Anti-Islamic protests spread across Europe

2015-01-07 12:36
A protester wearing a Guy-Fawkes-mask is arrested by the police for refusing to leave the street during a protest against a rally by the Anti-Islamic movement Pegida in Berlin. (Odd Andersen, AFP)

A protester wearing a Guy-Fawkes-mask is arrested by the police for refusing to leave the street during a protest against a rally by the Anti-Islamic movement Pegida in Berlin. (Odd Andersen, AFP)

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Paris - Germany has become the latest European country to witness mass anti-Islamic protests that have grown increasingly common across the continent.

"In Europe in general, there is an anxiety, an anti-Islamic phobia, developing," said left-wing activist and Green euro MP Daniel Cohn-Bendit.

He was referring to the latest protests by the Patriotic Europeans Against the Islamisation of the West (Pegida) group that gathered an unprecedented 18 000 supporters to their rally in Dresden on Monday.

Pegida, which was launched only in October, rails against a range of enemies - not just Islam, but also the media ("all those liars") and the political elite - that they accuse of diluting Germany's Christian culture.

They have won support from admirers abroad, such as Tommy Robinson, former head of the far-right anti-Islamic English Defence League.

On Monday, he tweeted: "St George's flags are flying in Dresden with Pegida. If I could be anywhere right now it would be Dresden."

The protests have been denounced by Germany's leading parties, with Chancellor Angela Merkel decrying the "hate" that fuels the participants.

"What's remarkable is that the phenomenon is not caused by an [economic] crisis - Germany is doing well. And in Dresden, there are no Muslims," said Cohn-Bendit.

He says images of violence by Islamic jihadist groups in the Middle East have frightened people even in parts of Europe where very few Muslims have settled.

"They have scared themselves with globalised television and the internet. That's how you can live in the heart of Saxony and have the feeling that you're under attack."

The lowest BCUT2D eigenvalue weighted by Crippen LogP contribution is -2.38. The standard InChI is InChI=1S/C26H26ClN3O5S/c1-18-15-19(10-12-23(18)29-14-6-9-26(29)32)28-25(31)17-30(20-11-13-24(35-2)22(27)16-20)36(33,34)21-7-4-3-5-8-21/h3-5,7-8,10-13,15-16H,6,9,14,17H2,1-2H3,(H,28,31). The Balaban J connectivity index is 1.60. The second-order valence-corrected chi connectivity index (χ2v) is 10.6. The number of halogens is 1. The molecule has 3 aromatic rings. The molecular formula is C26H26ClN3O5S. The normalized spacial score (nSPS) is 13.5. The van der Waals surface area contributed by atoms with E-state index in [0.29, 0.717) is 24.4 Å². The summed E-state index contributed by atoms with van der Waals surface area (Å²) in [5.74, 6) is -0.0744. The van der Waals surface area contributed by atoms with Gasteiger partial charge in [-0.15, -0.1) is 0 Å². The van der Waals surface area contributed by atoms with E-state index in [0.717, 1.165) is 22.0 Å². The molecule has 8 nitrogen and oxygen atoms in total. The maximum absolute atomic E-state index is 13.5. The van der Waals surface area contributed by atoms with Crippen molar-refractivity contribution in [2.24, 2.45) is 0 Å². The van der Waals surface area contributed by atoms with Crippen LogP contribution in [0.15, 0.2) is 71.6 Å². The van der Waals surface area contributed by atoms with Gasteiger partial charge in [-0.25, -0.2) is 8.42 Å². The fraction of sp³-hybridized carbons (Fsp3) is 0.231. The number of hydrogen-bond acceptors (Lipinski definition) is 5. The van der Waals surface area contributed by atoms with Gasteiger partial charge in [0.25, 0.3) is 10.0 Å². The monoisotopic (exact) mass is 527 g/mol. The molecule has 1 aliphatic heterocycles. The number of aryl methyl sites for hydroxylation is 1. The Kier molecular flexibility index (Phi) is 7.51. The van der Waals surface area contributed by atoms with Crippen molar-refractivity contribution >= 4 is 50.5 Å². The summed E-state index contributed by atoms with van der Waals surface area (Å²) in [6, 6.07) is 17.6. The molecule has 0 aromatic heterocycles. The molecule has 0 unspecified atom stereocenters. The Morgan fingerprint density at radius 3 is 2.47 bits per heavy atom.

Fear of the Other

The story is a familiar one of fearing that which is not understood.

"When we don't have contact with others, when we don't know them, we are afraid of them," said a European diplomat, speaking on condition of anonymity.

"We saw that with the referendum on minarets in Switzerland. Those who live in remote villages, and are therefore the least affected, they were the most hostile to minarets."

But that has done nothing to offset genuine fears in many countries over the potential impact of mass immigration.

Even Sweden, proud of its liberal attitudes, has strained under the pressure of 100 000 asylum requests in a country of just 10 million.

It has seen the rapid growth of the extreme right Democrat Party which has played on concerns about immigration, while a number of fires at mosques have raised fears of mounting Islamophobia.

Meanwhile France, home to Europe's largest Muslim population, is convulsed by a debate over supposed Islamisation, with fears whipped up by the far-right Front National and a number of public intellectuals.

It was back in the media this week with the release of a new book by writer Michel Houellebecq which imagined the country ruled by a Muslim party in 2022.

Cohn-Bendit puts it down to a wider identity crisis as traditional cultures face rapid change.

"It's Pegida in Germany, it's also gay marriage in France," he said.

"It's the fear of losing that which no longer exists: of losing a pure Germany... of losing a vision of the family that no longer exists."

Others, though, showed their support for the many immigrants from other nations in the German capital, taking to the streets to counter the Anti-muslim rallies.

Read more on:    angela merkel  |  germany  |  religion

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